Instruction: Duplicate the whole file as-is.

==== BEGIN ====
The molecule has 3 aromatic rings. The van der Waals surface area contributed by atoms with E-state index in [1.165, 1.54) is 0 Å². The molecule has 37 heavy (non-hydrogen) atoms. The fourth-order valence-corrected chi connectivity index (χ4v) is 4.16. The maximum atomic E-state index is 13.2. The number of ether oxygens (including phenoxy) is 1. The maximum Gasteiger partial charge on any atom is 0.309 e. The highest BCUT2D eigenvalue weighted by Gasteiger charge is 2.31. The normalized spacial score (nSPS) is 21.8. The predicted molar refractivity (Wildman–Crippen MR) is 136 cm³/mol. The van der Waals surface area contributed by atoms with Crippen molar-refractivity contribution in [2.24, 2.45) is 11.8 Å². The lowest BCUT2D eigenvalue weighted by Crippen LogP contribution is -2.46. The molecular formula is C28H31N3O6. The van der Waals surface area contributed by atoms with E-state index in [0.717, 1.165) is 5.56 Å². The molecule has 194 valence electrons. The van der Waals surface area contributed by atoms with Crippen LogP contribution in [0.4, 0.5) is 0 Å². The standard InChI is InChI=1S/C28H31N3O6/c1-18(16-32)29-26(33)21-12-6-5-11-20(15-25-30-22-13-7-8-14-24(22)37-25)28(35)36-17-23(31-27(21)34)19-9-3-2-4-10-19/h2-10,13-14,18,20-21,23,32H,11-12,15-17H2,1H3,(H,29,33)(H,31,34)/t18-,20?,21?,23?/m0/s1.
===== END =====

The molecule has 3 aromatic rings. The van der Waals surface area contributed by atoms with E-state index in [1.165, 1.54) is 0 Å². The molecule has 37 heavy (non-hydrogen) atoms. The fourth-order valence-corrected chi connectivity index (χ4v) is 4.16. The maximum atomic E-state index is 13.2. The number of ether oxygens (including phenoxy) is 1. The maximum Gasteiger partial charge on any atom is 0.309 e. The highest BCUT2D eigenvalue weighted by Gasteiger charge is 2.31. The normalized spacial score (nSPS) is 21.8. The predicted molar refractivity (Wildman–Crippen MR) is 136 cm³/mol. The van der Waals surface area contributed by atoms with Crippen molar-refractivity contribution in [2.24, 2.45) is 11.8 Å². The lowest BCUT2D eigenvalue weighted by Crippen LogP contribution is -2.46. The molecular formula is C28H31N3O6. The van der Waals surface area contributed by atoms with E-state index in [0.717, 1.165) is 5.56 Å². The molecule has 194 valence electrons. The van der Waals surface area contributed by atoms with Crippen LogP contribution in [0.4, 0.5) is 0 Å². The standard InChI is InChI=1S/C28H31N3O6/c1-18(16-32)29-26(33)21-12-6-5-11-20(15-25-30-22-13-7-8-14-24(22)37-25)28(35)36-17-23(31-27(21)34)19-9-3-2-4-10-19/h2-10,13-14,18,20-21,23,32H,11-12,15-17H2,1H3,(H,29,33)(H,31,34)/t18-,20?,21?,23?/m0/s1.